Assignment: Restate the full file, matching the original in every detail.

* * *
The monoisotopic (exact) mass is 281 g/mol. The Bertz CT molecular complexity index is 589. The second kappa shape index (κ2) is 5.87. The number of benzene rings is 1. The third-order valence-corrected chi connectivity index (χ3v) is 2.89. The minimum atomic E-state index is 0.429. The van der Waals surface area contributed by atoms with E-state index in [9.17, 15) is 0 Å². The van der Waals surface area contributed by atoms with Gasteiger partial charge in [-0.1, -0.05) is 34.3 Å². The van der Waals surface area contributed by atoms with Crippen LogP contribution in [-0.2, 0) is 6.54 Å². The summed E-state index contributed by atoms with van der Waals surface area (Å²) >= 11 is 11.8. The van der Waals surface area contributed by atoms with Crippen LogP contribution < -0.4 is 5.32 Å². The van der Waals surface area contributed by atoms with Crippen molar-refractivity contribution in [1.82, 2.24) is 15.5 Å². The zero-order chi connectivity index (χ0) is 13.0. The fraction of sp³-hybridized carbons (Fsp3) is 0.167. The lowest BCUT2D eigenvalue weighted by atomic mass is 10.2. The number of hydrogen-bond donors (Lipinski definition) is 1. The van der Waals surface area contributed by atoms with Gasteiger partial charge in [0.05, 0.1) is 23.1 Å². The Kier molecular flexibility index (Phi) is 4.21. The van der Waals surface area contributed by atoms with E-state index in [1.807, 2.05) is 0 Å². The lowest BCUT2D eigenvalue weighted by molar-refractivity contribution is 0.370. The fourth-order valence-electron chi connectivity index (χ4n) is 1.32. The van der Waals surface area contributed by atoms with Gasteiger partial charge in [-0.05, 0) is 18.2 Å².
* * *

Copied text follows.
The monoisotopic (exact) mass is 281 g/mol. The Bertz CT molecular complexity index is 589. The second kappa shape index (κ2) is 5.87. The number of benzene rings is 1. The third-order valence-corrected chi connectivity index (χ3v) is 2.89. The minimum atomic E-state index is 0.429. The van der Waals surface area contributed by atoms with E-state index in [9.17, 15) is 0 Å². The van der Waals surface area contributed by atoms with Gasteiger partial charge in [-0.1, -0.05) is 34.3 Å². The van der Waals surface area contributed by atoms with Crippen LogP contribution in [-0.2, 0) is 6.54 Å². The summed E-state index contributed by atoms with van der Waals surface area (Å²) >= 11 is 11.8. The van der Waals surface area contributed by atoms with Crippen LogP contribution < -0.4 is 5.32 Å². The van der Waals surface area contributed by atoms with Crippen molar-refractivity contribution in [1.82, 2.24) is 15.5 Å². The zero-order chi connectivity index (χ0) is 13.0. The fraction of sp³-hybridized carbons (Fsp3) is 0.167. The lowest BCUT2D eigenvalue weighted by atomic mass is 10.2. The number of hydrogen-bond donors (Lipinski definition) is 1. The van der Waals surface area contributed by atoms with Gasteiger partial charge in [0.05, 0.1) is 23.1 Å². The Kier molecular flexibility index (Phi) is 4.21. The van der Waals surface area contributed by atoms with E-state index in [1.807, 2.05) is 0 Å². The lowest BCUT2D eigenvalue weighted by molar-refractivity contribution is 0.370. The fourth-order valence-electron chi connectivity index (χ4n) is 1.32. The van der Waals surface area contributed by atoms with Gasteiger partial charge in [-0.05, 0) is 18.2 Å².